Britain’s Prime Minister Theresa May (R) and Britain’s Chancellor of the Exchequer Philip Hammond leave their hotel on the second day of the Conservative Party Conference 2018 at the International Convention Centre in Birmingham, on October 1, 2018. / AFP PHOTO / Paul ELLIS
EU workers coming to settle in Britain after Brexit will require visas and the preference will be for high-skilled immigrants, Prime Minister Theresa May said on Tuesday.
At her governing Conservative Party’s annual conference, May said she would release plans for a single system for EU and non-EU migrants later this year, ahead of a bill to be published in 2019.
Immigration was a key issue in the Brexit campaign ahead of the 2016 vote to leave the bloc.
May said the European Union’s free movement of people will end with Brexit and “for the first time in decades, it will be this country that controls and chooses who we want to come here”.
“It will be a skills-based system where it is workers’ skills that matter, not where they come from,” she said in a statement.
She added: “For too long, people have felt they have been ignored on immigration.
“The new skills-based system will make sure low-skilled immigration is brought down, and set the UK on the path to reduce immigration to sustainable levels.”
May said that those wanting to live and work in Britain for the long term would need to earn a minimum salary, and would only be able to bring their family if sponsored by their future employers.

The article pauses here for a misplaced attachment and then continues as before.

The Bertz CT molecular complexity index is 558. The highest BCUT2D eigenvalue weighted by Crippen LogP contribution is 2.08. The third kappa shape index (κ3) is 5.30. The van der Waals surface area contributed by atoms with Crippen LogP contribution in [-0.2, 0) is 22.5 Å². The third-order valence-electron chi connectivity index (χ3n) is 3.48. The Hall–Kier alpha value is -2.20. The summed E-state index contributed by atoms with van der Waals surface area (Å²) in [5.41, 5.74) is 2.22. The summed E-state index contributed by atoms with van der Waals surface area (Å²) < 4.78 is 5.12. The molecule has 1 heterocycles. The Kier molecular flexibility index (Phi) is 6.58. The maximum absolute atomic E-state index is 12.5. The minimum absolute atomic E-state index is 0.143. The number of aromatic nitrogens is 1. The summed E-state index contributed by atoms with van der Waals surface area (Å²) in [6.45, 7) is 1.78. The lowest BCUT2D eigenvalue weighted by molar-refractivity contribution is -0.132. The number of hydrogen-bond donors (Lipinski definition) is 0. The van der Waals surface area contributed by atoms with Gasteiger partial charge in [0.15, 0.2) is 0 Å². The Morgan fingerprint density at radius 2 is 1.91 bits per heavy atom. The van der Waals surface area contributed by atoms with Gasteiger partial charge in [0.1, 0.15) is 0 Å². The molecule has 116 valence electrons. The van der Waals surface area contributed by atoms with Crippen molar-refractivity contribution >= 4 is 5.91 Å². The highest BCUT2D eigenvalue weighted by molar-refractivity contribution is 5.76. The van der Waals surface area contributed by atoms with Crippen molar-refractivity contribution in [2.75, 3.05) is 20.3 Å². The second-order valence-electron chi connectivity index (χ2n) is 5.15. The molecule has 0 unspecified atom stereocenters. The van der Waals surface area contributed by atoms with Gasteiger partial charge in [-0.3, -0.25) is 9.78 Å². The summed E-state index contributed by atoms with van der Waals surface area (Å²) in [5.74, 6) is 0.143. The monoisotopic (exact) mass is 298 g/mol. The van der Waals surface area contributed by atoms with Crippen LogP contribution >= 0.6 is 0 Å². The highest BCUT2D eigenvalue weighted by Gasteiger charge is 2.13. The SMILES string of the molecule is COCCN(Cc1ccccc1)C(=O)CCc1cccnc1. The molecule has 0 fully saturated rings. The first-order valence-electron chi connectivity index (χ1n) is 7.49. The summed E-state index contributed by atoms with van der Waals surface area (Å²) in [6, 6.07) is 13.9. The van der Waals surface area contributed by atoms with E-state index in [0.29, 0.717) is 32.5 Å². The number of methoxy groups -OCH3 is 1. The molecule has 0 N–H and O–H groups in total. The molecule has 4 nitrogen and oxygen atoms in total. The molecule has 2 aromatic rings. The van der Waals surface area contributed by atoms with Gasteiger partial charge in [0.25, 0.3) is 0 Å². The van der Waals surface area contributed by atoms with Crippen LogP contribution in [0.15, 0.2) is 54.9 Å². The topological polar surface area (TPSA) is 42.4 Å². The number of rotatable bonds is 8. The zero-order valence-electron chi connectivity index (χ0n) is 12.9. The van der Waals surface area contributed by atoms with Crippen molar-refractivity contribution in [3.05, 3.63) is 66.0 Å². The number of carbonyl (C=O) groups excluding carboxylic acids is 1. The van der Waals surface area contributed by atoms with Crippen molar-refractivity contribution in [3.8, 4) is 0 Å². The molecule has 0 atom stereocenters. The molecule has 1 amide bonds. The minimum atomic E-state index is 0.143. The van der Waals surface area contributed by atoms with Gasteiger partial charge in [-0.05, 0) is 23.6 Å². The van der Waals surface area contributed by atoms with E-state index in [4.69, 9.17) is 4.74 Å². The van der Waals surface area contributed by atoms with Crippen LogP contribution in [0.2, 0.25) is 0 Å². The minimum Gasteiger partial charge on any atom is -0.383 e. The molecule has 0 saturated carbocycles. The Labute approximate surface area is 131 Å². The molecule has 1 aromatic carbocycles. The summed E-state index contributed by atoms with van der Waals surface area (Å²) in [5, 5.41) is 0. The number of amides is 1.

However, she conceded that immigration policy could be affected by Britain’s future trade deals.
The EU may seek to negotiate continued preferential treatment in return for Britain’s access to its single market, while other countries could also seek visa waivers as part of their own trade agreements.
The government has already promised to protect the rights of more than three million EU citizens currently living in Britain after Brexit, even if there is no divorce deal.
British values test
Fleshing out the policy, Home Secretary Sajid Javid said the new immigration rules should be overhauled to reflect Britain’s values better.
“We now have a unique opportunity to reshape our immigration system for the future,” the interior minister told the conference in a speech.
He pledged to revamp the current “Life in the UK” test for incoming citizens, which focuses on British history questions, saying it should be about more than “pub quiz” skills.
It is more important for prospective citizens to understand the “liberal, democratic values that bind our society together”.
“We need to make it a British values test.”
He said there were 700,000 people in Britain who could not speak basic English, adding: “How can we possibly make a common home together?”
Latest figures from the Office for National Statistics found that in 2017, immigration ran at 630,000 people: 311,000 from outside the EU, 240,000 from within the EU and 80,000 Britons returning home.
Some 349,000 people emigrated, including 139,000 EU nationals, 126,000 Britons and 84,000 from the rest of the world, leaving net migration at 282,000.
The UK population is estimated at around 66 million.